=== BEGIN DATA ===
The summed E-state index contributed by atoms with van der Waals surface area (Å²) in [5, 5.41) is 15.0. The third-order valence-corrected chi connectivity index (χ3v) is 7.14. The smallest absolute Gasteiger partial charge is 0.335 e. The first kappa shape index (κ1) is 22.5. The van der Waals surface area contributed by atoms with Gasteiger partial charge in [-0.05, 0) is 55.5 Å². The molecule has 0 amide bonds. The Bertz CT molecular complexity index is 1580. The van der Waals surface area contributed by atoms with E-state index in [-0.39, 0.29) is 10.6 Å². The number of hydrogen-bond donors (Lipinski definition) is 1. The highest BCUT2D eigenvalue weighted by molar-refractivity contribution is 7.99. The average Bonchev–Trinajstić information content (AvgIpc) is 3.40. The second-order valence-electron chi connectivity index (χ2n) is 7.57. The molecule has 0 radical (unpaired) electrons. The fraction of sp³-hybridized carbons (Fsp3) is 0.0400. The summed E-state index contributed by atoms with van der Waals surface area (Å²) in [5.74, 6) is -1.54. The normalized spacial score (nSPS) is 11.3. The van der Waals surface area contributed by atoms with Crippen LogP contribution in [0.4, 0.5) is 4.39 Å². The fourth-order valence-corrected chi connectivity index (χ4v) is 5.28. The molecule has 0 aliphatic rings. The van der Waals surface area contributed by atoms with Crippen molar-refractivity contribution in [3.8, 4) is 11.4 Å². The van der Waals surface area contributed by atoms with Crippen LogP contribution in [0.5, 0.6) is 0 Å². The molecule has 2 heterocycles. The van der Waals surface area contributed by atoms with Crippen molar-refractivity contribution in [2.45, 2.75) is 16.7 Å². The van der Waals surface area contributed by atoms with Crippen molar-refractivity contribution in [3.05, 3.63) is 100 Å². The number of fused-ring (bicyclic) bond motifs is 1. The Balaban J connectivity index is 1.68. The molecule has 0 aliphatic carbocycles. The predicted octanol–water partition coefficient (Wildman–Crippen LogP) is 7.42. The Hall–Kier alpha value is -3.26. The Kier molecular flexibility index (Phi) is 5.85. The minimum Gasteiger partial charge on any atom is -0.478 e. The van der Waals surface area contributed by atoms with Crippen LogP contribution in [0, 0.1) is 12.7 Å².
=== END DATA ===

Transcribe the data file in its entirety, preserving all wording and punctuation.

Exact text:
The summed E-state index contributed by atoms with van der Waals surface area (Å²) in [5, 5.41) is 15.0. The third-order valence-corrected chi connectivity index (χ3v) is 7.14. The smallest absolute Gasteiger partial charge is 0.335 e. The first kappa shape index (κ1) is 22.5. The van der Waals surface area contributed by atoms with Gasteiger partial charge in [-0.05, 0) is 55.5 Å². The molecule has 0 amide bonds. The Bertz CT molecular complexity index is 1580. The van der Waals surface area contributed by atoms with E-state index in [-0.39, 0.29) is 10.6 Å². The number of hydrogen-bond donors (Lipinski definition) is 1. The highest BCUT2D eigenvalue weighted by molar-refractivity contribution is 7.99. The average Bonchev–Trinajstić information content (AvgIpc) is 3.40. The second-order valence-electron chi connectivity index (χ2n) is 7.57. The molecule has 0 radical (unpaired) electrons. The fraction of sp³-hybridized carbons (Fsp3) is 0.0400. The summed E-state index contributed by atoms with van der Waals surface area (Å²) in [5.74, 6) is -1.54. The normalized spacial score (nSPS) is 11.3. The van der Waals surface area contributed by atoms with Crippen LogP contribution in [0.4, 0.5) is 4.39 Å². The fourth-order valence-corrected chi connectivity index (χ4v) is 5.28. The molecule has 0 aliphatic rings. The van der Waals surface area contributed by atoms with Crippen molar-refractivity contribution in [3.8, 4) is 11.4 Å². The van der Waals surface area contributed by atoms with Crippen LogP contribution in [0.5, 0.6) is 0 Å². The molecule has 2 heterocycles. The van der Waals surface area contributed by atoms with Crippen molar-refractivity contribution in [2.45, 2.75) is 16.7 Å². The van der Waals surface area contributed by atoms with Crippen molar-refractivity contribution in [3.05, 3.63) is 100 Å². The number of fused-ring (bicyclic) bond motifs is 1. The Balaban J connectivity index is 1.68. The molecule has 0 aliphatic carbocycles. The predicted octanol–water partition coefficient (Wildman–Crippen LogP) is 7.42. The Hall–Kier alpha value is -3.26. The Kier molecular flexibility index (Phi) is 5.85. The minimum Gasteiger partial charge on any atom is -0.478 e. The van der Waals surface area contributed by atoms with Crippen LogP contribution in [0, 0.1) is 12.7 Å².